FDA Declines to Remove Bisphenol A From Food Packaging
WASHINGTON, DC, April 2, 2012 (ENS) - The U.S. Food and Drug Administration said Friday it will allow bisphenol A to remain in food packaging while it continues to study the effects of the chemical on human health and the environment.
Bisphenol A, or BPA, is a hormone-disrupting chemical used in the linings of beer and soda cans, vegetable and soup cans and in products such as reusable plastic water bottles.
Researchers have found that BPA, which is used to harden plastics, leaches from containers into food and beverages and has been linked to health problems, including cancer, reproductive dysfunction and heart disease.
Canned cranberry sauce (Photo by MrTinDC)
The FDA said it "has determined, as a matter of science and regulatory policy, that the best course of action at this time is to continue our review and study of emerging data on BPA."
The agency issued this determination in response to a federal court ruling in a lawsuit brought against the agency by the nonprofit Natural Resources Defense Council.
NRDC in 2008 petitioned the agency to require elimination of bisphenol A from all food packaging. When no response to its petition was forthcoming, NRDC sued in 2011, asking the U.S. District Court for the Southern District of New York to compel the agency to respond.
Later that year, the court issued a consent decree requiring Food and Drug Administration to make a final decision on NRDC's petition by March 31, 2012.
In rejecting a 2008 petition from the Natural Resources Defense Council, the agency said it was not making a final determination of BPA's safety and instead will continue to examine the ongoing research of BPA's effects.
The agency said, "this announcement is not a final safety determination and the FDA continues to support research examining the safety of BPA."
Dr. Sarah Janssen, a scientist in the public health program at the Natural Resources Defense Council, said, "BPA is a toxic chemical that has no place in our food supply. We believe FDA made the wrong call."
"The agency has failed to protect our health and safety - in the face of scientific studies that continue to raise disturbing questions about the long-term effects of BPA exposures, especially in fetuses, babies and young children," said Dr. Janssen.
"The FDA is out-of-step with scientific and medical research," she said. "This illustrates the need for a major overhaul of how the government protects us against dangerous chemicals."
Food cans are lined with material containing bisphenol A.(Photo by Alison McCausland)
Congressman Edward Markey, a Massachusetts Democrat who serves as senior member of the Energy and Commerce Committee, which has jurisdiction over the Food and Drug Administration, said, "Despite steps taken around the world to eliminate the use of this toxic chemical in food and beverage packaging, the FDA continues to ignore safety concerns and allow BPA in the household products American families use every day."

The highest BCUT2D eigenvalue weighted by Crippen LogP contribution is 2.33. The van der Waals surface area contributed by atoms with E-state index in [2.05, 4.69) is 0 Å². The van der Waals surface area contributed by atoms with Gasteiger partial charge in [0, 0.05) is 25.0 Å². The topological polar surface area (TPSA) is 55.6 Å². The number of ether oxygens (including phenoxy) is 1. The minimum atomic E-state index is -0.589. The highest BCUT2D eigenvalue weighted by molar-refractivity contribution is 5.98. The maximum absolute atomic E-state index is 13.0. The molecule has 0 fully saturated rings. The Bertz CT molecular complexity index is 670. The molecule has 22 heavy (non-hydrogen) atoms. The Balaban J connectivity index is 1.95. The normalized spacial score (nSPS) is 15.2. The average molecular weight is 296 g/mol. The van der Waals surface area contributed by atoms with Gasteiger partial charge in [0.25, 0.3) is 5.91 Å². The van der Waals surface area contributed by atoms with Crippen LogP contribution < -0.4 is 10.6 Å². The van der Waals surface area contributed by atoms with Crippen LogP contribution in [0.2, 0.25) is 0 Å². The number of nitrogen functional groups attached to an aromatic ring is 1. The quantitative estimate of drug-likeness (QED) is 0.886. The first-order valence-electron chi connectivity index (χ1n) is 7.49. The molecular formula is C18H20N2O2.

For the past three Congresses, Markey has fought to ban BPA and ensure the safety of all food packaging by introducing the Ban Poisonous Additives Act.
In March, Markey sent three separate petitions to the FDA requesting the agency permanently remove regulatory approval for the use of BPA in infant formula and baby and toddler food packaging, small reusable household food and beverage containers, and canned food packaging.
"Many manufacturers have already stopped using BPA in their products due to public pressure, leading to the development of alternatives for this harmful chemical," said Markey. "I call on the FDA to accept my petition and close the door on the use of this chemical in America's food and beverage packaging and provide assurance that BPA forever will be kept out of our bodies."
Last month, ENS reported that the Campbell Soup Company is phasing out the use of BPA in its can linings. (ENS, March 7, 2012)
Jeanne Rizzo, Breast Cancer Fund president and chief executive, called the FDA's decision "deeply disappointing."
"The body of evidence against BPA has been mounting over the years we've been calling on the FDA to make a definitive determination on BPA's safety," Rizzo said. "Most of us are exposed to BPA every day."
By measuring BPA in urine, scientists can estimate the amount of BPA that has entered peoples' bodies.
In the 4th National Report on Human Exposure to Environmental Chemicals, scientists with the Centers for Disease Control and Prevention measured BPA in the urine of 2,517 participants. They found BPA in the urine of nearly all of the people tested, which indicates widespread exposure to BPA in the U.S. population.
BPA has been found in blood and urine of pregnant women, in the umbilical cord blood of newborns and in breast milk soon after women gave birth, said Rizzo. "Nearly 200 lab studies show that exposures to even low doses of BPA, particularly during pregnancy and early infancy, are associated with a wide range of adverse health effects later in life, including breast cancer," she said.
Rizzo points to studies showing that BPA exposure can make non-cancerous breast cells grow and survive like cancer cells, and can actually make the cells less responsive to the cancer-inhibiting effects of tamoxifen, a drug used in the treatment of breast cancer.
"Yet the FDA is saying it wants even more evidence of harm before acting," she says. "If BPA were a potential pharmaceutical drug, it is highly doubtful that, given the adverse effects already seen in animal models, it would ever be allowed into clinical trials in humans. Indeed, we are all currently part of an uncontrolled human BPA experiment."